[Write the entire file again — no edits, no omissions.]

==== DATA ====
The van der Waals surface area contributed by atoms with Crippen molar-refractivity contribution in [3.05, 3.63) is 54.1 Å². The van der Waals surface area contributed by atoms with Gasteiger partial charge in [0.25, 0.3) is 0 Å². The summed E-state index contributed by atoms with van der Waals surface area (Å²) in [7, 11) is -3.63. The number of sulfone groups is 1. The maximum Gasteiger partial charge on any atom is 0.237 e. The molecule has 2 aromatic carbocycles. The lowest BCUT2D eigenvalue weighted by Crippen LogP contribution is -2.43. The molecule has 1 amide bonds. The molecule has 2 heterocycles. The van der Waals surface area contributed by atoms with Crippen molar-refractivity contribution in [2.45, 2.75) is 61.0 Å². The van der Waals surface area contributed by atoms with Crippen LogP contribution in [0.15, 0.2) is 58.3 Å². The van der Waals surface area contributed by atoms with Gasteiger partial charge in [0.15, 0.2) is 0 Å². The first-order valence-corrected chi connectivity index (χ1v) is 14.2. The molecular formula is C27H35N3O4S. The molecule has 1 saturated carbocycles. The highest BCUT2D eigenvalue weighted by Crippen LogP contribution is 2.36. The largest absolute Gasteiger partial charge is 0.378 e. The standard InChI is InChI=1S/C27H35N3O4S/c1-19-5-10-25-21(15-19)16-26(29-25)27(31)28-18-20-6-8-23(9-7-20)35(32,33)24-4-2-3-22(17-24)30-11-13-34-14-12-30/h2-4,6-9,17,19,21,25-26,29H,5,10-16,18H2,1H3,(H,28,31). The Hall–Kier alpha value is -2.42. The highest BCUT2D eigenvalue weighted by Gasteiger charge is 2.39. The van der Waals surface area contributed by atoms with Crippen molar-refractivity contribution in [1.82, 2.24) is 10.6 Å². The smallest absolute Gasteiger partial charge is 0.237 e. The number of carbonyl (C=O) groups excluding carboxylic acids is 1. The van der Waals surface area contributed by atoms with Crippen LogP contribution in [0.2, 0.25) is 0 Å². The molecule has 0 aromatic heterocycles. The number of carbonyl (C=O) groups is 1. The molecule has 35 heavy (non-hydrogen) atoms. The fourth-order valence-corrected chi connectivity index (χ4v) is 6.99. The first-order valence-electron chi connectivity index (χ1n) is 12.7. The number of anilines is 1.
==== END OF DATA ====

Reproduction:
The van der Waals surface area contributed by atoms with Crippen molar-refractivity contribution in [3.05, 3.63) is 54.1 Å². The van der Waals surface area contributed by atoms with Gasteiger partial charge in [0.25, 0.3) is 0 Å². The summed E-state index contributed by atoms with van der Waals surface area (Å²) in [7, 11) is -3.63. The number of sulfone groups is 1. The maximum Gasteiger partial charge on any atom is 0.237 e. The molecule has 2 aromatic carbocycles. The lowest BCUT2D eigenvalue weighted by Crippen LogP contribution is -2.43. The molecule has 1 amide bonds. The molecule has 2 heterocycles. The van der Waals surface area contributed by atoms with Crippen molar-refractivity contribution in [2.45, 2.75) is 61.0 Å². The van der Waals surface area contributed by atoms with Crippen LogP contribution in [0.15, 0.2) is 58.3 Å². The van der Waals surface area contributed by atoms with Gasteiger partial charge in [0.15, 0.2) is 0 Å². The first-order valence-corrected chi connectivity index (χ1v) is 14.2. The molecular formula is C27H35N3O4S. The molecule has 1 saturated carbocycles. The highest BCUT2D eigenvalue weighted by Crippen LogP contribution is 2.36. The largest absolute Gasteiger partial charge is 0.378 e. The standard InChI is InChI=1S/C27H35N3O4S/c1-19-5-10-25-21(15-19)16-26(29-25)27(31)28-18-20-6-8-23(9-7-20)35(32,33)24-4-2-3-22(17-24)30-11-13-34-14-12-30/h2-4,6-9,17,19,21,25-26,29H,5,10-16,18H2,1H3,(H,28,31). The Hall–Kier alpha value is -2.42. The highest BCUT2D eigenvalue weighted by Gasteiger charge is 2.39. The van der Waals surface area contributed by atoms with Crippen molar-refractivity contribution in [1.82, 2.24) is 10.6 Å². The smallest absolute Gasteiger partial charge is 0.237 e. The number of carbonyl (C=O) groups excluding carboxylic acids is 1. The van der Waals surface area contributed by atoms with Crippen LogP contribution in [0.2, 0.25) is 0 Å². The molecule has 0 aromatic heterocycles. The number of carbonyl (C=O) groups is 1. The molecule has 35 heavy (non-hydrogen) atoms. The fourth-order valence-corrected chi connectivity index (χ4v) is 6.99. The first-order valence-electron chi connectivity index (χ1n) is 12.7. The number of anilines is 1.